All this time, I had not said anything. Her nerve-wrecking sobs were occasionally heckled by questions I couldn’t answer. What will we do now?, Who do we tell?, Si my life is over?!, Why won’t you talk to me? I wasn’t being rude, I just didn’t have the answers yet. When I finally spoke, I told her we should go home and talk the following. I could see the skeptic look in her wet teary eyes. She thought I was pulling some stunt. Like I would probably go home, pack a few bags and head to Mosoriot where I’d be an avid farmer of yams and courgettes. So I had to reassure her a few times that she would actually see me the following day because I loved her, sindio?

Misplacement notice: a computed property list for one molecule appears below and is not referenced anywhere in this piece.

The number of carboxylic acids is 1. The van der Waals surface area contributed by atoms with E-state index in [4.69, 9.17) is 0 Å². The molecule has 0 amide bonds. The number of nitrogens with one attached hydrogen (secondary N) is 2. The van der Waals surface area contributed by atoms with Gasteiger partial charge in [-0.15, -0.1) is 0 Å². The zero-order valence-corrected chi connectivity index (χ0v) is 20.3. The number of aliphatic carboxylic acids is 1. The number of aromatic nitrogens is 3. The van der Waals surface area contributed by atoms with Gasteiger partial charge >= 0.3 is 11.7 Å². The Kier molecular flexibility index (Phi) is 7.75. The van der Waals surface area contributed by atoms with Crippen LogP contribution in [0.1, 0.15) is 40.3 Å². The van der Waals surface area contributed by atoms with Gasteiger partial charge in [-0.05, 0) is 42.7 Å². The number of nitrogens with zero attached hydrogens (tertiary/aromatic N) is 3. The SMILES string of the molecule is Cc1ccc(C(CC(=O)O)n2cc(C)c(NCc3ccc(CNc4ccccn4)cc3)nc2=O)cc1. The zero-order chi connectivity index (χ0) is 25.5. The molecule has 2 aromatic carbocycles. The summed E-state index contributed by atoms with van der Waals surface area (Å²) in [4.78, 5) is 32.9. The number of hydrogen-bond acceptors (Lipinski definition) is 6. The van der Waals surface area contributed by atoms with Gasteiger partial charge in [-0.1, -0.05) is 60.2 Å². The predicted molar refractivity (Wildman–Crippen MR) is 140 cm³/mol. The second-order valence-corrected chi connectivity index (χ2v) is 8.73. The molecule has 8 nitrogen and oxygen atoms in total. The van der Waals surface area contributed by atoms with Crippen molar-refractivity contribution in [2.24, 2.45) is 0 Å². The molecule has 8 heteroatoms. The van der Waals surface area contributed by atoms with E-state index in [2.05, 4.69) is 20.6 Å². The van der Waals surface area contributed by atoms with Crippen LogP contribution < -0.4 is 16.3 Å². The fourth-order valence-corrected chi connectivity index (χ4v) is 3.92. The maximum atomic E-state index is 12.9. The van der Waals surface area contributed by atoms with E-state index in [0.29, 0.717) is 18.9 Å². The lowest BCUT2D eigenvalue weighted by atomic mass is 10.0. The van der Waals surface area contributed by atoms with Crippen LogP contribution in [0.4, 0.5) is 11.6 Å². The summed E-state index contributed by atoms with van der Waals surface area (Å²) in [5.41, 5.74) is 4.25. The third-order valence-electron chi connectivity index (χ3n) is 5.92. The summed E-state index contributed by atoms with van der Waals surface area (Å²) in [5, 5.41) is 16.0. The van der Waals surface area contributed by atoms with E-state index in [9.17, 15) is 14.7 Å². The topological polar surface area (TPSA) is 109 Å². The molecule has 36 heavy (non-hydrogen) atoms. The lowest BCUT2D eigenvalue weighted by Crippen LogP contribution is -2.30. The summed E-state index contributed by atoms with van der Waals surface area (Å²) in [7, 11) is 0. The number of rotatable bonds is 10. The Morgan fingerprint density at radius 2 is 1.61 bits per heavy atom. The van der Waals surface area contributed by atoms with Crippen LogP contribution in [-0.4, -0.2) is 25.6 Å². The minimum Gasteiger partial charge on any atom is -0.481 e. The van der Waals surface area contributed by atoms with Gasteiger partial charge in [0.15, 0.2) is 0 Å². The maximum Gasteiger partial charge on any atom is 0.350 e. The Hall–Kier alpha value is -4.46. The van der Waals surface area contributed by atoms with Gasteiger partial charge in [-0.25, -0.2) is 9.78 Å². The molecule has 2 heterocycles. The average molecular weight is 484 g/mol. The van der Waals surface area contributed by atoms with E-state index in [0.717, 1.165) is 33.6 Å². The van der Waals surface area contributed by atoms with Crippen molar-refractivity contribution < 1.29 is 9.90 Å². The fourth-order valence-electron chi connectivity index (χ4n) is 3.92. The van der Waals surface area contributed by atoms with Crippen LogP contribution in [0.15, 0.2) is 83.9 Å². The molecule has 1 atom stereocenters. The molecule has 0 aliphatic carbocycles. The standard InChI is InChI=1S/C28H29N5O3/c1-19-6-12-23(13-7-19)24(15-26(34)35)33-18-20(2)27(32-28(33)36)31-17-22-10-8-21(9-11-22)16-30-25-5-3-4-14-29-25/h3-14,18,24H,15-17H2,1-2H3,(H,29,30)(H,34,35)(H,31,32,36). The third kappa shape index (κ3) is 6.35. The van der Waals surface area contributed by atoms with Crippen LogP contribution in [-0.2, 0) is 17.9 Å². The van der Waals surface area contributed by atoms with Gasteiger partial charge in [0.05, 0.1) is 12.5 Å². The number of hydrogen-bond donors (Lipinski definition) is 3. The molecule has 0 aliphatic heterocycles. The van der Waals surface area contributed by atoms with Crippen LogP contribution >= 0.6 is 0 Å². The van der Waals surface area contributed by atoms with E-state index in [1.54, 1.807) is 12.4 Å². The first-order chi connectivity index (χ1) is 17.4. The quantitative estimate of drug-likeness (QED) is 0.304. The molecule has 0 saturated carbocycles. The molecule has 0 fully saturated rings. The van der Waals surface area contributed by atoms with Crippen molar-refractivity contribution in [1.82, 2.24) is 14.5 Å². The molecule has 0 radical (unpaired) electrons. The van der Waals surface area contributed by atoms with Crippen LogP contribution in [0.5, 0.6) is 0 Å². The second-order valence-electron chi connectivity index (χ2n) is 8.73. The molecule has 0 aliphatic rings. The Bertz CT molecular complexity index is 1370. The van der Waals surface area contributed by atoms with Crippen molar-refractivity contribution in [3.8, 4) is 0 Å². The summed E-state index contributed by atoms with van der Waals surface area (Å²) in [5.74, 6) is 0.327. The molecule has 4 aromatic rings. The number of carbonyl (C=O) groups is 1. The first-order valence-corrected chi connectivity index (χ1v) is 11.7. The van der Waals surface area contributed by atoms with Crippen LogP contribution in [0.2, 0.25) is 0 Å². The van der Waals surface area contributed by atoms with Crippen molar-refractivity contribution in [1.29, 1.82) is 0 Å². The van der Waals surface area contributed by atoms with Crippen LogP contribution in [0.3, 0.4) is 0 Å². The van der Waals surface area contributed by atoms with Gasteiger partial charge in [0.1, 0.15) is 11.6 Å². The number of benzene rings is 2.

I had the most depressing ride back home. Thinking my next move. Weighing the pros and cons. Cons kept weighing down the pros. A friend of mine, Michael, popped in my mind once in a while. I knew him from back in high school. Right after completing school, he was in my predicament. Stressed out than I was ‘cause his dad was a church minister. Somehow, he got things done and never had the baby. The bump never even shown. So once in a while I would open my phonebook, scroll down to ‘M’, stare down at his name, contemplate, debate, before finally looking away and locking my phone. I did it three times before alighting.
I called her at the wee hours of the morning when the devil hovers to ask check on how she was doing. A lackadaisical attempt to perhaps soften the blow when I told her I’d already spoken to Michael when we met later that day. She was still sobbing so I made the call short and hung up.